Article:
Created 10/7/1996
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Fiscal Policy in the Shadow of the Great Depression

J. Bradford De Long

University of California at Berkeley, and National Bureau of Economic Research

October 1996


Before the Great Depression the U.S. government borrowed in time of war, and ran peacetime surpluses to pay off war debt. The use of the government deficit as a tool of macroeconomic management was rarely considered, and if considered rejected as inconsistent with international exchange rate arrangements.

The Depression broke this pattern: both Hoover and Roosevelt wished to maintain surpluses, but both recoiled at the austerity required in the midst of the Depression. So the political nation made a virtue of necessity: it concluded that deficits in time of recession helped alleviate the downturn.

The generation after World War II moved toward the CED view of fiscal policy: set tax rates and expenditure plans so that the high-employment budget would be in surplus, but do not take any steps to neutralize "automatic stabilizers" set in motion by recession.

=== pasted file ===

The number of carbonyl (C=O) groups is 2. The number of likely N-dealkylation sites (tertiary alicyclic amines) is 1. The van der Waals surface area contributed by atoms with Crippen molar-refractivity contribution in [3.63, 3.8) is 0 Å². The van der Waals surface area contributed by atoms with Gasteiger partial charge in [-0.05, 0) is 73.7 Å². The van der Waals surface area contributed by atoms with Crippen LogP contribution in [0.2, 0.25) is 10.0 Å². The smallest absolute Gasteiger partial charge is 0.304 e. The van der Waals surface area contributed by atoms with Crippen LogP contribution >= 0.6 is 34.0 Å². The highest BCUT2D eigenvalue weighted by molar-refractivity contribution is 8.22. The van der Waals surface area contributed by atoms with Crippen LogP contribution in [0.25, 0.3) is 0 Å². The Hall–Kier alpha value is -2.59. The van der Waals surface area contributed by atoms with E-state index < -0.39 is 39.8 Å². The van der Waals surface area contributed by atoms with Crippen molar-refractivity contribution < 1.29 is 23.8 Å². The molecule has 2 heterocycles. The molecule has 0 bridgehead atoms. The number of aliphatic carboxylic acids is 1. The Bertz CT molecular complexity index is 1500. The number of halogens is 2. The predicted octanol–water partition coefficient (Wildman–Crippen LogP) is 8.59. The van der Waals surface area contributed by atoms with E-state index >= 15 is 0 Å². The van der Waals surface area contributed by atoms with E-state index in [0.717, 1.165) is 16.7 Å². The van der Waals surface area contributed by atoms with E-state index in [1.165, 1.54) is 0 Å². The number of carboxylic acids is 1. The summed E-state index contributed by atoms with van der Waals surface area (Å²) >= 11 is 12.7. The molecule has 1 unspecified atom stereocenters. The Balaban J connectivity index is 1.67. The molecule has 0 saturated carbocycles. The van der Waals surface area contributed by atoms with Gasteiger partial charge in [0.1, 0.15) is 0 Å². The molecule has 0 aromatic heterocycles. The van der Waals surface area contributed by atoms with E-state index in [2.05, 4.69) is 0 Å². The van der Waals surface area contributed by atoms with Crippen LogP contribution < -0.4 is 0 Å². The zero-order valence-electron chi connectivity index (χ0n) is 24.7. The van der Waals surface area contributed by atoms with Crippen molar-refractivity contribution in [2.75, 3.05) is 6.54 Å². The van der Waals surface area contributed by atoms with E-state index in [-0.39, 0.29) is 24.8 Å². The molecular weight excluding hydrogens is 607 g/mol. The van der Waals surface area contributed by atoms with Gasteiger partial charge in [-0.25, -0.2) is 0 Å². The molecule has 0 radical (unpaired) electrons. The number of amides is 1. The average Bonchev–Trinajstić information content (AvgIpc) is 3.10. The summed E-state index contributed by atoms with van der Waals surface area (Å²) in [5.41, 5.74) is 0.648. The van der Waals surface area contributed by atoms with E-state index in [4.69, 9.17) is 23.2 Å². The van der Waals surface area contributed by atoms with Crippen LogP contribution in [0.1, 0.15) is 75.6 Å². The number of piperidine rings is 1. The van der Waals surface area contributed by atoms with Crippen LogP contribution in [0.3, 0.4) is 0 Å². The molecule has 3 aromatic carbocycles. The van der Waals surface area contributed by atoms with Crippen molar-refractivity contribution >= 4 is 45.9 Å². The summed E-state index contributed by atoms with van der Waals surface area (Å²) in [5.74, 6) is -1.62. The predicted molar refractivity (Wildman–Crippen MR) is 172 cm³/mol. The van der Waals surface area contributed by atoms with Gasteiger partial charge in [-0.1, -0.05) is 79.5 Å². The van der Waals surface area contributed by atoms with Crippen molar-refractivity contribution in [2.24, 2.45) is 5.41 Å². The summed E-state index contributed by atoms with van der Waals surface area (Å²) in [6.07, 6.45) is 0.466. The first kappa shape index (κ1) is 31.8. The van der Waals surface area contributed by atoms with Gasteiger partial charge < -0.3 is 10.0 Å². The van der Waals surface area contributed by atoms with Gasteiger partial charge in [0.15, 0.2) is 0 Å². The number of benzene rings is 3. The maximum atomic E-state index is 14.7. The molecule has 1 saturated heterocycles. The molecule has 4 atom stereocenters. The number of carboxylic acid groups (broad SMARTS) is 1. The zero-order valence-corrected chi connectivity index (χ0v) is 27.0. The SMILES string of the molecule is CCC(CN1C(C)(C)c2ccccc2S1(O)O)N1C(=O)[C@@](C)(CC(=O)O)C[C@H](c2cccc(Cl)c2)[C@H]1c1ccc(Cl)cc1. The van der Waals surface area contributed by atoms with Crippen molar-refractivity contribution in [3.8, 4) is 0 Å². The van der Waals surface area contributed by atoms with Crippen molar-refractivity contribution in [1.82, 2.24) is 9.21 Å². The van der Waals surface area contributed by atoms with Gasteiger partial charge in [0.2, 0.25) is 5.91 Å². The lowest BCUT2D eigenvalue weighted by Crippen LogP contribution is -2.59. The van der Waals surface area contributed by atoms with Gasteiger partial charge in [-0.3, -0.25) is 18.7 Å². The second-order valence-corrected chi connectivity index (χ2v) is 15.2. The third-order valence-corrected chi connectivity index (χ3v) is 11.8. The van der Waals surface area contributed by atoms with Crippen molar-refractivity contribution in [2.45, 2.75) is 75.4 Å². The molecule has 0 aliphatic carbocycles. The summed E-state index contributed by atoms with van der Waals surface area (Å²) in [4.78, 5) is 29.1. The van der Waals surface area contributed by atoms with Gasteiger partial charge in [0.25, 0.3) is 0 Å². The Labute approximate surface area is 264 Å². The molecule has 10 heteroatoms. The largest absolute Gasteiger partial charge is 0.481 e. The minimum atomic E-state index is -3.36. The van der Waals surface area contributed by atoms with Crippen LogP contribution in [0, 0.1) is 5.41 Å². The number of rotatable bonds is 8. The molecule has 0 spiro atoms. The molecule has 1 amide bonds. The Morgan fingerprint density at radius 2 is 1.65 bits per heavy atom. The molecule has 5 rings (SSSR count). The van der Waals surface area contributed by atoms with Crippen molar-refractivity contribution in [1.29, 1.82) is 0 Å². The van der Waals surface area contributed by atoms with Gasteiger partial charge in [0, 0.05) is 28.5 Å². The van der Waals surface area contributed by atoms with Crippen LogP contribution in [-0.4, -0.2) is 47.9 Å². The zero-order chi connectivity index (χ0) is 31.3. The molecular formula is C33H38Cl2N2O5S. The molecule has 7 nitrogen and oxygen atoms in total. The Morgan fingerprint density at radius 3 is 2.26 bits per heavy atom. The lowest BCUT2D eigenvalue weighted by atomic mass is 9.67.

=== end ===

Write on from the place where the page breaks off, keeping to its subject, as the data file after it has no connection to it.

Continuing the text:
But the American political system cannot hold more than one idea in its mind at a time. The idea that "cyclical" deficits in recession could be good has weakened the belief that "structural" deficits that permanently reduce the national savings rate are a bad idea; and fear of "structural" deficits has undermined the support for allowing the fiscal "automatic stabilizers" to work smoothly.


Created 2/21/1996
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Associate Professor of Economics Brad De Long, 601 Evans
University of California at Berkeley; Berkeley, CA 94720-3880
(510) 643-4027 phone (510) 642-6615 fax